I have recently run into several sellers recently all over the eastern shore of Maryland, Delaware and Virginia that have told me they didn’t know that a short sale was an option for them. They thought they wouldn’t qualify, or they would be denied for whatever reason. I found this to be quite astounding as now lenders are sending “short sale” letters out, and short sales are in media tv, newspaper etc.. I was starting to think that the short sale was becoming a house hold name for the consumer. The reality is that it really isn’t. Most sellers if they are behind on their payments do not open the mail from the bank or take the calls. The information that is out there on a lot of websites is not 100% accurate and there is a lot of misinformation and lack of knowledge out there on short sales. When a consumer tries to research on their own, there is so much misinformation, that most consumers become overwhelmed and it makes them shy away from the short sale. This is where we as agents come in. Short sales are a viable option, and recent changes have been taking place that have made the short sale process easier than it used to be. The rumors you have been hearing about the major overhaul to short sales in the coming months by major servicers is very true(details in the next post). Hopefully the recent changes are the precursor as to what is to come.
A short sale, more than ever, is a true viable option for a homeowner to stop there house from going to foreclosure. Now more than ever, banks are leaning to the short sale as an option over foreclosure. Being an REO agent myself, I can attest to how banks are more than overwhelmed with REO’s. They can’t even sell the entire inventory they have. The problem is a majority of consumers have no clue that the short sale in a lot of situations (not all) may be the best solution. I have done several hundred short sales and I have found in the last several months some real changes to make short sales close quicker and smoother. This information we need to convey to the consumer, as there are a lot of consumers who are looking for answers, with nowhere to turn. If short sales are not part of your business at this time, I would seriously take a hard look at getting involved in this section of real estate. In some markets it accounts for 30% of sales. It truly does take a great amount of education and experience, but it’s not the Mt. Everest many people make you believe that is impossible to conquer. With short sales, the key for agents and consumer is the right information and education. Here are a few changes that I have noticed with banks that have made the process easier recently, that many agents and consumers may be unaware of:
1. The timelines for a majority of Banks has gotten shorter. I know this sounds crazy, but I can’t just be getting lucky on everyone. The last 15-20 or so I have done almost everyone I have had closed in 30 days or less. I know, I know, it sounds impossible but this is reality. I just had one with HSBC that was approved in two weeks. Part of this is due to the HAFA program, part of it is I think all the fighting and gripe they are getting from realtors and consumers. The obvious is the more short sales in the least amount of time saves money. With everyone eyes on the economy/fannie/Freddie, and bank stock, they have finally realized what we have always known: short sales cost less than foreclosures. Now this also comes down to us being on top of everything to streamline the process. If the property does qualify for the HAFA program, the BPO can be ordered prior to having an offer, which helps the turnaround time.(note BOFA has still been taking 90 days).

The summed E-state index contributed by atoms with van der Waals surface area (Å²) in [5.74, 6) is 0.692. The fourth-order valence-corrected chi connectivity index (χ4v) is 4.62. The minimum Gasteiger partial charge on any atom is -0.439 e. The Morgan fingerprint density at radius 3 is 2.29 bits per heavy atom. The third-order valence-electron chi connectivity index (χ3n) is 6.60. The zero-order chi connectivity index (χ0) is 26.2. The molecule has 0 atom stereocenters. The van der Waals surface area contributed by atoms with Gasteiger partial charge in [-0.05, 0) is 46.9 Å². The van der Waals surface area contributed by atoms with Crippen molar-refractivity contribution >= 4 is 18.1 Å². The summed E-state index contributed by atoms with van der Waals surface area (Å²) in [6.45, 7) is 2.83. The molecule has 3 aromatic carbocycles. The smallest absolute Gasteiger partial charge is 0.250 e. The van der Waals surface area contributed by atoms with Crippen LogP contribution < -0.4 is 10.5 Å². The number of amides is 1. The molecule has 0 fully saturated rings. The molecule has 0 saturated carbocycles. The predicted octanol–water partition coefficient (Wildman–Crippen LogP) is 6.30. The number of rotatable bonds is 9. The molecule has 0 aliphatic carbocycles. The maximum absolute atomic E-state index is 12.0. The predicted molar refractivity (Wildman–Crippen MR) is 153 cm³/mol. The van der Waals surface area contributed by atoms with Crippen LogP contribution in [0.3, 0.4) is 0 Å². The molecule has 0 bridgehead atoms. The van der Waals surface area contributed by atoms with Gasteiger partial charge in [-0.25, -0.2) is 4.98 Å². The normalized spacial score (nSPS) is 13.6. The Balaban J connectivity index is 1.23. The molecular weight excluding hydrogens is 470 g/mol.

2. Banks are offering relocation costs even on properties that are not in the HAFA program. Here is another positive step. On HAFA short sales banks are giving $3000 relocation assistance. On non-HAFA I have gotten as much as $6000 for relocation. This is a far cry from the days when I had to fight over every expense on the HUD including my commission.
3. Banks on a more frequent basis are releasing sellers from deficiencies. Even on second liens, and properties not qualifying for the HAFA program, I have seen a huge change in the ease of getting my sellers released from deficiencies. This again, is not something that is a given, you have to ask for it, but I have seen a change for the better.(In some states you may have to get a lawyer to get involved with deficiency releases, so check you state law.)
4. Banks are being more lenient on what they qualify as a hardship. Homeowners who have missed a payment or “are in danger of missing a payment”, the reason for the hardship is not being looked at with a magnifying glass as much as they used to be. With job stability and the economy being constantly in limbo, a lot of people are living day to day. Banks are starting to realize this, as some are getting over 10,000 short sale request a day, and they realize they can’t end up with all these properties. I have had several short sales approved recently that the sellers had not missed a payment.
I would agree that the banks still have a long way to go to fix the short sale process, but recently I have seen some positive steps. There are HUGE changes coming to the short sale process nationwide, so learning and educating yourself now will be a great help to your agent IQ, and I big bonus to help sellers in your community. Stay tuned in the next post I will inform you about the Beta test program coming out that you have heard the rumors on.